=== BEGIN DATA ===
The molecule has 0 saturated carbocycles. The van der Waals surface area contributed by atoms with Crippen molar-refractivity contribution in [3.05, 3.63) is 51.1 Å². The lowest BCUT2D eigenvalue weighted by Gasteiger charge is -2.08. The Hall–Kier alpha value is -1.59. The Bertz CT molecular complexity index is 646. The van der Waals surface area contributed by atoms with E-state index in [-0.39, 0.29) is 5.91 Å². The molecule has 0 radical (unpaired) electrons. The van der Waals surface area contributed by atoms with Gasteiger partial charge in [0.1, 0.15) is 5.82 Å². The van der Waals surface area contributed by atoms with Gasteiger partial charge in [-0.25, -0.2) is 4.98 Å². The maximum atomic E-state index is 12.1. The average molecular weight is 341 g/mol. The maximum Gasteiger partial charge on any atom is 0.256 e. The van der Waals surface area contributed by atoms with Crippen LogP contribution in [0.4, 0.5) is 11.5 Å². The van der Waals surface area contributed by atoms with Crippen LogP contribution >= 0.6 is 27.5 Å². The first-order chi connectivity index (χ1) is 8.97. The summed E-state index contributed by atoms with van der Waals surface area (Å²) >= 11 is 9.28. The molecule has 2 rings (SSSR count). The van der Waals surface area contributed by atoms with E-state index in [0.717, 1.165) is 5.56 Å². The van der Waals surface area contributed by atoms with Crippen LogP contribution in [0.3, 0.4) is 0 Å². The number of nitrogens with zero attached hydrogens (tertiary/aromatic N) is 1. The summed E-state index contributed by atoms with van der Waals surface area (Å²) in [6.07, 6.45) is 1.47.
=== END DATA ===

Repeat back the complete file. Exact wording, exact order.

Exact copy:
The molecule has 0 saturated carbocycles. The van der Waals surface area contributed by atoms with Crippen molar-refractivity contribution in [3.05, 3.63) is 51.1 Å². The lowest BCUT2D eigenvalue weighted by Gasteiger charge is -2.08. The Hall–Kier alpha value is -1.59. The Bertz CT molecular complexity index is 646. The van der Waals surface area contributed by atoms with E-state index in [-0.39, 0.29) is 5.91 Å². The molecule has 0 radical (unpaired) electrons. The van der Waals surface area contributed by atoms with Gasteiger partial charge in [0.1, 0.15) is 5.82 Å². The van der Waals surface area contributed by atoms with Gasteiger partial charge in [-0.25, -0.2) is 4.98 Å². The maximum atomic E-state index is 12.1. The average molecular weight is 341 g/mol. The maximum Gasteiger partial charge on any atom is 0.256 e. The van der Waals surface area contributed by atoms with Crippen LogP contribution in [0.4, 0.5) is 11.5 Å². The van der Waals surface area contributed by atoms with Crippen LogP contribution >= 0.6 is 27.5 Å². The first-order chi connectivity index (χ1) is 8.97. The summed E-state index contributed by atoms with van der Waals surface area (Å²) >= 11 is 9.28. The molecule has 2 rings (SSSR count). The van der Waals surface area contributed by atoms with E-state index in [0.717, 1.165) is 5.56 Å². The van der Waals surface area contributed by atoms with Crippen LogP contribution in [0.3, 0.4) is 0 Å². The number of nitrogens with zero attached hydrogens (tertiary/aromatic N) is 1. The summed E-state index contributed by atoms with van der Waals surface area (Å²) in [6.07, 6.45) is 1.47.